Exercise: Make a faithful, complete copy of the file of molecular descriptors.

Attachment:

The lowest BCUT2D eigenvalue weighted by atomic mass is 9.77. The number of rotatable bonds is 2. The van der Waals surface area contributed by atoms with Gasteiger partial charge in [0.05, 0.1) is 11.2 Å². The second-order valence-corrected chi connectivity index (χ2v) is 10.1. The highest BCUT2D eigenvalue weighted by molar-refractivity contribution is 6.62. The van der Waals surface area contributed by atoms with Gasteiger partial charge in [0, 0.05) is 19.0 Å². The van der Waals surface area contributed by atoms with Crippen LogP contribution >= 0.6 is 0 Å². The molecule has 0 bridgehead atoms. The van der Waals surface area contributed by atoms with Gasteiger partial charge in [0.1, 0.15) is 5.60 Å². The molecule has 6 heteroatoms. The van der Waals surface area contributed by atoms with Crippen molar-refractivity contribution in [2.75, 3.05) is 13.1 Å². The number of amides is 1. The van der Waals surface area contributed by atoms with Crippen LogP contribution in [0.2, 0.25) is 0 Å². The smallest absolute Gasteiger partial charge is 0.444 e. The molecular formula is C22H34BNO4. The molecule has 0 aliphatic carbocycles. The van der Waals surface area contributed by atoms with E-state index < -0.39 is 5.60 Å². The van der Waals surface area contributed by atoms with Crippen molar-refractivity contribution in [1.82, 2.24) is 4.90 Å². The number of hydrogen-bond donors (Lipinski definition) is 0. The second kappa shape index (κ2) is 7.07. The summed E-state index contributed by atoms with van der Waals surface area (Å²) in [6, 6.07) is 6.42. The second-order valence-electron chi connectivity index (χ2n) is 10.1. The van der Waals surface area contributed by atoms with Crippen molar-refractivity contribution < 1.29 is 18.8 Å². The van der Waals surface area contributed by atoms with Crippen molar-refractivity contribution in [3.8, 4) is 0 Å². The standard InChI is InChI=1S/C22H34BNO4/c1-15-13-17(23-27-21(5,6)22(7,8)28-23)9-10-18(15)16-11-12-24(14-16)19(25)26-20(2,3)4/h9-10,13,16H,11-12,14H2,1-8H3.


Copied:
The lowest BCUT2D eigenvalue weighted by atomic mass is 9.77. The number of rotatable bonds is 2. The van der Waals surface area contributed by atoms with Gasteiger partial charge in [0.05, 0.1) is 11.2 Å². The second-order valence-corrected chi connectivity index (χ2v) is 10.1. The highest BCUT2D eigenvalue weighted by molar-refractivity contribution is 6.62. The van der Waals surface area contributed by atoms with Gasteiger partial charge in [0, 0.05) is 19.0 Å². The van der Waals surface area contributed by atoms with Crippen LogP contribution >= 0.6 is 0 Å². The molecule has 0 bridgehead atoms. The van der Waals surface area contributed by atoms with Gasteiger partial charge in [0.1, 0.15) is 5.60 Å². The molecule has 6 heteroatoms. The van der Waals surface area contributed by atoms with Crippen molar-refractivity contribution in [2.75, 3.05) is 13.1 Å². The number of amides is 1. The van der Waals surface area contributed by atoms with Crippen LogP contribution in [0.2, 0.25) is 0 Å². The smallest absolute Gasteiger partial charge is 0.444 e. The molecular formula is C22H34BNO4. The molecule has 0 aliphatic carbocycles. The van der Waals surface area contributed by atoms with E-state index < -0.39 is 5.60 Å². The van der Waals surface area contributed by atoms with Crippen molar-refractivity contribution in [1.82, 2.24) is 4.90 Å². The number of hydrogen-bond donors (Lipinski definition) is 0. The second kappa shape index (κ2) is 7.07. The summed E-state index contributed by atoms with van der Waals surface area (Å²) in [6, 6.07) is 6.42. The second-order valence-electron chi connectivity index (χ2n) is 10.1. The van der Waals surface area contributed by atoms with Crippen molar-refractivity contribution < 1.29 is 18.8 Å². The van der Waals surface area contributed by atoms with Crippen molar-refractivity contribution in [3.8, 4) is 0 Å². The standard InChI is InChI=1S/C22H34BNO4/c1-15-13-17(23-27-21(5,6)22(7,8)28-23)9-10-18(15)16-11-12-24(14-16)19(25)26-20(2,3)4/h9-10,13,16H,11-12,14H2,1-8H3.